How Many Chickens Should I Have?

Discussion in 'Managing Your Flock' started by slaughter170, Jul 7, 2010.

  1. slaughter170

    slaughter170 In the Brooder

    May 13, 2010
    I built a 8' x 4' coop with an approx. 6' ceiling. My run is 12' x 18'. I was only going to get 2 or 3 chickens, but I now find myself with 10. Is this too many? I still have them in our house in a brooder as they are only 2 weeks old. Let me know what y'all think.

  2. gryeyes

    gryeyes Covered in Pet Hair & Feathers

    Your coop will support 8 chickens, at 4 sq ft per chicken. Your run will support 21 chickens, at 10 sq ft per chicken (12x18=216 divided by 10 = 21.6). Depending on where you live and the weather in winter, you could bump up the coop count to 10 if they won't be stuck in the coop much. Having that much space in the run for 'em will be heaven to your 10 or less chickens!
    Last edited: Jul 7, 2010
  3. 33yardbirds

    33yardbirds Songster

    Jun 15, 2010
    Southern New Jersey
    Your fine. They only roost and lay eggs in the coop, 2 more birds will only help with body heat in the winter. I Have 33 in a 10x12 and they do fine with 6 nest boxes and a 3 teir roost 5 gal of water and 15lbs of feed
  4. michickenwrangler

    michickenwrangler To Finish Is To Win

    Jun 8, 2008
    NE Michigan
    Roost space is a little more pertinent than floor space unless you need to lock your chickens in the coop for any length of time. 10" per medium sized chicken or 12" for larger ones.

    I have roost space for all my chickens, but 2 hens opt to sleep on the floor and another 2 sleep in nest boxes. Go figure.
  5. Ridgerunner

    Ridgerunner Free Ranging

    Feb 2, 2009
    Southeast Louisiana
    It depends on a lot of things, bantam or full sized chickens, how much they are locked in the coop versus being able to get in the run either due to climate or other reasons, your management practices, feed and or water in the coop or run, some breeds take confinement better than others, personality of the individual chickens, to name just a few. You will probably be OK if they can get in the run a lot of the time. You may need to manage the poop load a bit more than many of us have to but you'll know that if it starts to smell. The main thing to watch out for is pecking and cannibalism. If they are stuck in too small a space too long, they may get bored and start picking on each other. This can lead to cannibalism. With that large run, I think you will be OK but you might want to watch them closely. And don't get any more without making some changes.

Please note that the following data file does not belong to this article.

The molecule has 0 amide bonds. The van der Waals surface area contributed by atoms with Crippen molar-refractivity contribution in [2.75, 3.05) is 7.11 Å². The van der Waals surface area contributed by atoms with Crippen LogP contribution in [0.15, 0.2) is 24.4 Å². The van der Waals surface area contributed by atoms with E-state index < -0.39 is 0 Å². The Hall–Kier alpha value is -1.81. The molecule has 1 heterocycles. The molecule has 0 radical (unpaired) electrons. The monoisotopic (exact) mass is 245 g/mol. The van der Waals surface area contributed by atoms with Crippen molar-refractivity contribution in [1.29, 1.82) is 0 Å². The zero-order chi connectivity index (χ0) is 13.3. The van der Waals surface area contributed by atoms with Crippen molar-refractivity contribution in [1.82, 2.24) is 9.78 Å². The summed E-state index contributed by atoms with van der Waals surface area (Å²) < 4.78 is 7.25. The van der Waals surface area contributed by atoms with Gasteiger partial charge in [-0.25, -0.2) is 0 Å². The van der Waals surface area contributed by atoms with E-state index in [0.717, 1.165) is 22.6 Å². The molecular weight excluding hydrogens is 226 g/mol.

Good luck!!!
  6. Mrs. K

    Mrs. K Crowing

    Nov 12, 2009
    western South Dakota
    You have a nice size run, stick a bit of shelter in the run, a box open on the south side. That way they can be in the run, and still get out of the wind, or the sun in the summer. Mine spend the day outside in the run, the only time they go in the coop is to sleep or lay an egg.

    I think you got a sweet set up! mk
    Last edited: Jul 7, 2010
  7. Sillystunt

    Sillystunt Master of the Silly

    Jul 11, 2008
    Winter Haven, FL

  8. Kittymomma

    Kittymomma Songster

    Sep 9, 2009
    Olympia, WA

    X 3

    I had to laugh when I saw the title of your post though. Most of us practice "chicken math" and all I could think of is that we really, really, really need an evil laughing smiley on here, because "how many chickens should I have" seldom matches "how many chickens I end up with." You'll be building another coop/run before you know it, welcome to the land of the addicted. [​IMG]

    Last edited: Jul 7, 2010
  9. MrChicken207

    MrChicken207 Chirping

    Jun 4, 2010
    Caribou, Maine
    Your thought of having 10 is a good number to stick with. will you be keeping any roosters or will they all be hens?
  10. slaughter170

    slaughter170 In the Brooder

    May 13, 2010
    Thanks to all who responded. I should have given more info in the original post. I have (2) of the following Red Star, Australorp, Speckled Sussex, Delaware, and Plymouth Rock. I'm not supposed to have any roosters. If I end up with one it won't last long unless its a special non-crowing one [​IMG]

    I have three roosts, each 5 foot long at varied heights and 6 laying boxes. I live in southwest Virginia, avg. 30f in winter and 75f in summer.

    Does any of this help / hurt. This is my first time with chickens. I'll take all of the advice I can get! Thanks!!!!!!

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